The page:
From the salt flat in Bolivia that looks like a cosmic mirror, to the hidden oasis in the deserts of Libya, the arid climates of these harsh landscapes have captured people’s imaginations, been the sets of movies and the stage for pieces of art. If you’d love to walk through the arid deserts of the world and allow your imagination run wild, then here are a few to spark your interest.
Believed to be the world’s oldest desert, the Namib Desert in Namibia is thought to be 55 million years old, when the climate in the region changed to arid and dry. The area receives less than a centimetre of rain each year and temperatures reach up to 45 degrees Celsius during the day and freezing overnight. While the landscape is so harsh, you’d hardly think animals could survive out here, but elephants, lions, zebras and lions all call this region home.
While Antarctica might be surrounded by water and covered in ice, the area is considered a desert because very little water falls from the sky – it receives less rainfall than the Sahara Desert, for example. Antarctica almost doubles its size during winter and the lowest temperatures in the world can be found here, the lowest recorded being -89.6 degrees Celsius.
While the White and Black deserts may be well-known natural wonders in the Egyptian Sahara, the Blue Desert is a man-made variety and a work of art. Belgian artist Jean Verame painted several large rocks bright blue as a symbol of peace after the Egyptian-Israeli Peace Agreement of 1979.
It’s easy to see why Wadi Rum in Jordan is often called ‘The Valley of the Moon’. This 720 sq km desert is full of sandstone mountains, narrow canyons and ancient rock drawings that look out of this world and actually became the filiming location for movies such as Red Planet and Lawrence of Arabia.
At more than 176,000 sq km, the Simpson Desert is the fourth-largest desert in Australia and covers parts of the Northern Territory, South Australia and Queensland. There are more than 1,100 dunes in the Simpson desert, and is the world’s longest parallel sand dunes.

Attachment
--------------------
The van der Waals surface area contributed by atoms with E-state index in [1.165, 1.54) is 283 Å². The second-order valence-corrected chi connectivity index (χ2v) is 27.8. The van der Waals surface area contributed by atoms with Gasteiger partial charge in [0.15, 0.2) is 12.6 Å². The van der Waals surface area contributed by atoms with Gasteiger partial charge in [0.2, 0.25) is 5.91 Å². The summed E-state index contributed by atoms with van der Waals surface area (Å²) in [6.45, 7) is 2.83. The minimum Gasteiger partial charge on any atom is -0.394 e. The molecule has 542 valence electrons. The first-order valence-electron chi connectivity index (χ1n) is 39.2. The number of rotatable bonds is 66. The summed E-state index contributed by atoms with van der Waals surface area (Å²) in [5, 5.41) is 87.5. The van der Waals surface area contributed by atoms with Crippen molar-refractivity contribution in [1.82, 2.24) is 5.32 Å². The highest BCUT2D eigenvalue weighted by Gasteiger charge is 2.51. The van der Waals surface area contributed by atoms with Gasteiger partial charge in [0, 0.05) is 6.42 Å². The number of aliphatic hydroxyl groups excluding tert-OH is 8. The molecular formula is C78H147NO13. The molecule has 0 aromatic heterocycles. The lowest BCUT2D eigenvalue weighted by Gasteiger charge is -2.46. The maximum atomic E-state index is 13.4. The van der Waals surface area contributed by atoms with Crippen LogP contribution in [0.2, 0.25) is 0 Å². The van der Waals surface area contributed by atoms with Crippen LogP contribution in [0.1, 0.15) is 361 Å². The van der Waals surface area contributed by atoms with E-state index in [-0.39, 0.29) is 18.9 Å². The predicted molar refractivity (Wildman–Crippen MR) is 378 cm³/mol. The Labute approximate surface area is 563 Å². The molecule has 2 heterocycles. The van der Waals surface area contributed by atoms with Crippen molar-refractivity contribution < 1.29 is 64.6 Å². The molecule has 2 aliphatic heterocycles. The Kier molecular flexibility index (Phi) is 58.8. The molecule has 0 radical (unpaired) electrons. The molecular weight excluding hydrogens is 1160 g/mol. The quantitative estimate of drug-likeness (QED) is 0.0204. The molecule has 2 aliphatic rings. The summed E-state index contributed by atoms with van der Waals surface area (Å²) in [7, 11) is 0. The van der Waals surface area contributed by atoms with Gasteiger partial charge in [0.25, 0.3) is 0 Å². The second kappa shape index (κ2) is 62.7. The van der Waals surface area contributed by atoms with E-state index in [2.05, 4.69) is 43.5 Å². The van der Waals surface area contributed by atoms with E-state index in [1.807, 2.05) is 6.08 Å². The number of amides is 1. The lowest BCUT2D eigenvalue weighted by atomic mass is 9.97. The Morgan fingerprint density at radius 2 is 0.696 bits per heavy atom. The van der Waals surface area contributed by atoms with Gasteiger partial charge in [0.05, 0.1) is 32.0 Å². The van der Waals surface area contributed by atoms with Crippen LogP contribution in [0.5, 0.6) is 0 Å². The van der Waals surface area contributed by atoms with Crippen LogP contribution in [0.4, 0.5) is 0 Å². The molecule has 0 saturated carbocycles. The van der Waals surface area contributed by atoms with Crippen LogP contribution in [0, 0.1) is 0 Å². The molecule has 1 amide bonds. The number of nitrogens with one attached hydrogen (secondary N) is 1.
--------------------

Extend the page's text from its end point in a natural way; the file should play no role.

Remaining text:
One of the harshest environments on the planet, the Sahara Desert covers much of Northern Africa including Algeria, Chad, Egypt, Libya, Morocco, Tunisia, Mali, Mauritania, Niger and Sudan. Dinosaur fossils have been found in the area as well as ancient rock paintings that depict animals such as livestock, elephants, lions and giraffes.
While the Libyan Desert is a beautiful place, it’s the Ubari Oasis that really steals the show. The dunes here are thought to be more than 100,000 years old, while a small lake now remains from the time when Lake Mega Fezza took up much 120,000 sq km up until around 5,000 years ago.
The largest desert in Asia, the Gobi Desert covers more than 1.2 million sq km of China and southern Mongolia and was once part of the great Mongol Empire. The word Gobi means desert, but is called different names in Mandarin including sha-mo (sand desert) and han-hal (dry sea).
The Monument Valley appears now just as it would have thousands of years ago – wild, arid and absolutely magnificent. Located on the border of states Arizona and Utah, Monumet Valley isn’t a valley at all, but rather a flat plain with iconic sandstone buttes.
Easily one of the most photographed places on the planet – especially for Instagrammers – Salar de Uyuni is one of the most recognisable deserts there are. The layer of water the salt flat receives during the wet season makes the surface of the desert reflective, appearing like one giant mirror. At more than 10,000 sq km it is made up of more than 10 billion tonnes of salt, making it one of the largest salt pans in the world.